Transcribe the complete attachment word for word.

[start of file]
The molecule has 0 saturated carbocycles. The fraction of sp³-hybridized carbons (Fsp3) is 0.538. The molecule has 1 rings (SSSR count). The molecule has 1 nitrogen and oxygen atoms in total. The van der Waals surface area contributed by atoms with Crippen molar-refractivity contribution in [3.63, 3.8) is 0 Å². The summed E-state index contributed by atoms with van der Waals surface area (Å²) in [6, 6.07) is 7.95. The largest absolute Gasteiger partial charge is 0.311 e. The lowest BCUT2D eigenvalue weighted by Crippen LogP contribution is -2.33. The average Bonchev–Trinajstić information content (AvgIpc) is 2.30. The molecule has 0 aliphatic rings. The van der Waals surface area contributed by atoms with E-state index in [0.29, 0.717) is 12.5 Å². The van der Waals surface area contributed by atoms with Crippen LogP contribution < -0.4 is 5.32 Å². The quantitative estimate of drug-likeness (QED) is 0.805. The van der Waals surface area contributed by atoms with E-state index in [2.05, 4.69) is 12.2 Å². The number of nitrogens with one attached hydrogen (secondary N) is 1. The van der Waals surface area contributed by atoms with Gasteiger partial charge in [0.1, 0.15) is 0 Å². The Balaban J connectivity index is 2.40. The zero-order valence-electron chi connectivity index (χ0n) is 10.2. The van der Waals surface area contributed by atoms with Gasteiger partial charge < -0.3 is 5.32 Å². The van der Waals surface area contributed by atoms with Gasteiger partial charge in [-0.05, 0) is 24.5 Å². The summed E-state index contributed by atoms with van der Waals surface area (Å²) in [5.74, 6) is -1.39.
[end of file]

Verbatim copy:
The molecule has 0 saturated carbocycles. The fraction of sp³-hybridized carbons (Fsp3) is 0.538. The molecule has 1 rings (SSSR count). The molecule has 1 nitrogen and oxygen atoms in total. The van der Waals surface area contributed by atoms with Crippen molar-refractivity contribution in [3.63, 3.8) is 0 Å². The summed E-state index contributed by atoms with van der Waals surface area (Å²) in [6, 6.07) is 7.95. The largest absolute Gasteiger partial charge is 0.311 e. The lowest BCUT2D eigenvalue weighted by Crippen LogP contribution is -2.33. The average Bonchev–Trinajstić information content (AvgIpc) is 2.30. The molecule has 0 aliphatic rings. The van der Waals surface area contributed by atoms with E-state index in [0.29, 0.717) is 12.5 Å². The van der Waals surface area contributed by atoms with Crippen LogP contribution < -0.4 is 5.32 Å². The quantitative estimate of drug-likeness (QED) is 0.805. The van der Waals surface area contributed by atoms with E-state index in [2.05, 4.69) is 12.2 Å². The number of nitrogens with one attached hydrogen (secondary N) is 1. The van der Waals surface area contributed by atoms with Gasteiger partial charge in [0.1, 0.15) is 0 Å². The Balaban J connectivity index is 2.40. The zero-order valence-electron chi connectivity index (χ0n) is 10.2. The van der Waals surface area contributed by atoms with Gasteiger partial charge < -0.3 is 5.32 Å². The van der Waals surface area contributed by atoms with Gasteiger partial charge in [-0.05, 0) is 24.5 Å². The summed E-state index contributed by atoms with van der Waals surface area (Å²) in [5.74, 6) is -1.39.